Speaking of building bridges, maintaining your personal brand independent of a single company is essential to creating a self-directed career. Why do you want a self-directed career? Because if you don't direct yourself, who will? Your circumstances. Or people that don't have your best interests at heart will try to exploit you for their gain. You don't want to be a victim of fate, pulled by puppet strings with no agency. In order to avoid living a lie in your work life, you need to actively work to match your talents and personality to your occupation before navigating how to change careers.
Your personal brand should represent these skills and project your attitude to the world. Whether you build popularity/influence on social media, through blogging-content creation-publishing, participating in a professional association, attending a recurring conference, or presenting on the lecture circuit, do whatever you can to cultivate and perpetuate a distinct identity. Articulate a summary of this identity and put it front and center on your resume or personal website. Make it part of your LinkedIn profile's headline, corporate bio, blog author profile or job title.
As one of my smart college classmates told me when I later interviewed him professionally for his take on marketing, you want your byline to convey more than just the current company you work for. His reasoning was your time at any given employer may be limited, while the gifts you offer the world endure from job to job and therefore, deserve their own billing independent of your employer. (This was the theory behind the practical matter of referring to me on his blog as Paul Richlovsky, [job title] at Employer X vs. Paul Richlovsky, Employer X's [job title]. This grammatical difference is subtle, but important: You're putting the person first.)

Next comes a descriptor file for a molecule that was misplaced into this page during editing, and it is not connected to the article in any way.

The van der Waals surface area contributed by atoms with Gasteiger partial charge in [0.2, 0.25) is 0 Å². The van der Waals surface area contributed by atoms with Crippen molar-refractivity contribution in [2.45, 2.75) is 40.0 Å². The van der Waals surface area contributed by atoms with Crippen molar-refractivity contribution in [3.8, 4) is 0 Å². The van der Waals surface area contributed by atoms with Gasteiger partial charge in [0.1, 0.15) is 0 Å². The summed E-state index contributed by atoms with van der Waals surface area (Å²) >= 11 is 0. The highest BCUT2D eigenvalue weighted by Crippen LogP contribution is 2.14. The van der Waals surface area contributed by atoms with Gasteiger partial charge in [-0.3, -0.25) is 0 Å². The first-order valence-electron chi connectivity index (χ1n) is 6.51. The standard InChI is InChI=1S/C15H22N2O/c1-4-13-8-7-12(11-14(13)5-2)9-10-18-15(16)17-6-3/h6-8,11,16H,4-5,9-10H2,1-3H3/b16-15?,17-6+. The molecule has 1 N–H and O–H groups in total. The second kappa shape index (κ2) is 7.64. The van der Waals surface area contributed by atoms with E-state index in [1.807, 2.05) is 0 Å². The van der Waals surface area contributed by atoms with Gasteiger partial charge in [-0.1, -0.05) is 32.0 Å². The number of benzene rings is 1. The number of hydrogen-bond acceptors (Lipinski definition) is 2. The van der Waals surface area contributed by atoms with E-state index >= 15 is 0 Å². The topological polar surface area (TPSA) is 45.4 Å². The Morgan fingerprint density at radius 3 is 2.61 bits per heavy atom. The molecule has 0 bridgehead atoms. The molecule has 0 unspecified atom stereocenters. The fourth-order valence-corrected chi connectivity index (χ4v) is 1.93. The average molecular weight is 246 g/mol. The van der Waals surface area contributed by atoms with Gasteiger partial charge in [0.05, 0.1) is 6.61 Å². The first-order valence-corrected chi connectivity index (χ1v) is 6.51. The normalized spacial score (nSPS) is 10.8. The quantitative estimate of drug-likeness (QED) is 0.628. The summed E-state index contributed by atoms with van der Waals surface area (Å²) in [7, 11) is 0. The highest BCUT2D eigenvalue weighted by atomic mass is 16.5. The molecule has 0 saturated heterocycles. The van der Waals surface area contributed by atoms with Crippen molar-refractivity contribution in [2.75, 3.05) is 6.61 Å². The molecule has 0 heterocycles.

Loving what you do, doing what you love
Doing what you love is paramount, so you should be changing careers if your current employer is not fulfilling your will and drive for purposeful work. Contrary to the notion of being a quitter or paycheck-seeker, changing jobs to put yourself in the best possible environment to thrive is not only desirable, it is noble.
From teacher to marketer/writer (and back)
For inspiration, take my own story. An English major one year out of college, I packed up and moved across the world to teach English in China. Teaching was a blast, though some of the required curricula of one my programs I was not best qualified to teach, such as English for business. In fact, teaching a business English class or two on marketing vs. selling and “AIDA” was the extent of my marketing background until …
5 years later, I'm back in my hometown and find a new full-time job at a fast-growing 20-person digital marketing agency. 10 years later, here I am still serving the same company (now 150+ people) as a content strategist and editor. Though I no longer stand in front of a classroom of Chinese college students, I am still teaching … and surrounded by college students (I mean, recent graduates) that continue to make me feel young.
I am thrilled to have regular opportunities to learn and teach on the job. I educate clients, help my colleagues and try to keep myself informed in a rapidly changing marketing industry with monumental technological innovation and philosophical discussion on how to be excellent. Immersed daily in an atmosphere of growth, I couldn't imagine doing anything better. I wish the same for you.